In case you haven’t noticed, Microsoft — yes, sleepy old Microsoft — has been on a tear the last few years. Windows 10 was released last year to nearly universal praise, Microsoft’s HoloLens augmented-reality headset has been called groundbreaking, and the company jumped to No. 3 on the BrandZ list of most valuable global brands in 2015 after languishing at No. 7 as recently as 2013. More important, between early September 2015 and Feb. 1 of this year, the company’s stock price surged more than 25%, while the S&P and the Dow Jones indexes stayed flat, the Nasdaq dropped more than 1.5%, and Apple’s stock price plunged 14%.
Windows for now is Microsoft’s most visible product and the public face of the company. But it’s probably a last hurrah. Microsoft’s future is all about the cloud, so much so that one day Windows may become an afterthought.
Microsoft’s most recent earnings report, released in late January, makes that clearer than ever. Overall revenue dropped to $23.8 billion from $26.47 billion a year previously, but investors rewarded the company with a 5% increase in its stock price in after-hours trading when the results were released.
Why the celebration, particularly when Windows revenue had declined 5% in the quarter? In a word, the cloud. While Windows revenue continued its slide, driven by declining PC sales, Microsoft’s cloud group saw sales rise 5%. Just one example of why: Office 365, the cloud-based subscription version of Microsoft Office, had 20.6 million consumer subscribers in the quarter, more than double the 9.2 million in the same quarter a year earlier.
As for the business side of the cloud, that’s booming as well. The New York Times reports that Microsoft’s commercial cloud business now has an annualized revenue rate of $9.4 billion. And sales in the company’s Azure cloud platform and infrastructure were up 140% compared to a year earlier, according to its earnings report.
Long gone are the days when Steve Ballmer touted Windows as the future of the company while sales lagged and the world moved on. During a call to discuss Microsoft’s recent quarterly results with analysts, CEO Satya Nadella said, “The enterprise cloud opportunity is massive. It's larger than any market we've ever participated in."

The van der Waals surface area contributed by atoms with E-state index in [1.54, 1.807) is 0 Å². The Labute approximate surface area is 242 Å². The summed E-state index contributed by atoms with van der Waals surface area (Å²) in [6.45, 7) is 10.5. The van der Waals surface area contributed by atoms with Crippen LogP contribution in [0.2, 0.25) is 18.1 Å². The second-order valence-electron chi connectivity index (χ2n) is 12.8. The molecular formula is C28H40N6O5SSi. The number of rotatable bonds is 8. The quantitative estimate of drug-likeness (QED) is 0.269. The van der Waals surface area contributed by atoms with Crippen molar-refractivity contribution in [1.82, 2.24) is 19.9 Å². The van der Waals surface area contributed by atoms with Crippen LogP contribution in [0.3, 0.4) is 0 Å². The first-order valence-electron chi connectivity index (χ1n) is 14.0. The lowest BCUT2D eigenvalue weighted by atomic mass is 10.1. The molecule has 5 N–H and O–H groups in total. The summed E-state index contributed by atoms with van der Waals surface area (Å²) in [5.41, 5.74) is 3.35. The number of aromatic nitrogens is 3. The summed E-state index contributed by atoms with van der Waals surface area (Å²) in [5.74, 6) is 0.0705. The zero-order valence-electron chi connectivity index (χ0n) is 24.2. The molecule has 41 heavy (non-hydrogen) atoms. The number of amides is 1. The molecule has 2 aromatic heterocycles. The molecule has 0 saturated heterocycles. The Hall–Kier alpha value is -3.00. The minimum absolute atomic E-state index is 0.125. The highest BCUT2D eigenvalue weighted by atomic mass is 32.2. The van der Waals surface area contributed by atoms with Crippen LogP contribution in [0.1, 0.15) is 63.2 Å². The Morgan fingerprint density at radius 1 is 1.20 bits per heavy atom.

Yes, you heard that right: The business cloud is larger than Windows ever was or ever will be, according to Nadella. And Microsoft is already a leader in it. The company is the second-largest cloud vendor, behind Amazon, and it’s the fastest-growing major cloud vendor, Reuters reports.
Nadella isn’t alone in believing Microsoft’s future is the cloud rather than Windows. Daniel Ives of FBR Capital Markets told USA Today, "We believe Microsoft is seeing a generally healthy demand on cloud and core enterprise build-outs and is slowly moving away from the PC environment, which clearly has massive headwinds."
In Microsoft’s future all roads will lead to the cloud. Microsoft Office will become all subscription-based and cloud-based. And given that Office will likely continue to dominate the productivity suite market in enterprises, Microsoft will use it to get companies to move to its cloud offerings rather than a competitor’s. Imagine you’re a company that’s standardized on Office. When you want to build custom apps based on Office, you’ll be more likely to go with Azure than a competing technology, because Microsoft will make it easy to do that. Customers of Microsoft Exchange Server are already migrating to the Microsoft cloud. And if you want cloud storage, access to Microsoft OneDrive is built into both Windows and Office. Why bother to go with someone else’s cloud storage when Microsoft’s is already there?
None of this should surprise anyone who has followed Microsoft. It became clear that Microsoft would bet big on the cloud when Satya Nadella was made CEO two years ago — after all, he was promoted to the job from executive vice president of Microsoft's Cloud and Enterprise group.
This isn’t to say that Microsoft’s cloud future is secure. There are plenty of competitors. And the big numbers posted in the most recent quarter by the company’s cloud division are due in part to revenue from sales of Windows Server, which the company now includes in its cloud revenue.
Still, it’s clear that Microsoft Windows is yesterday and the cloud is tomorrow. And that should make for a sunnier future for the company than anyone would have imagined just a year ago.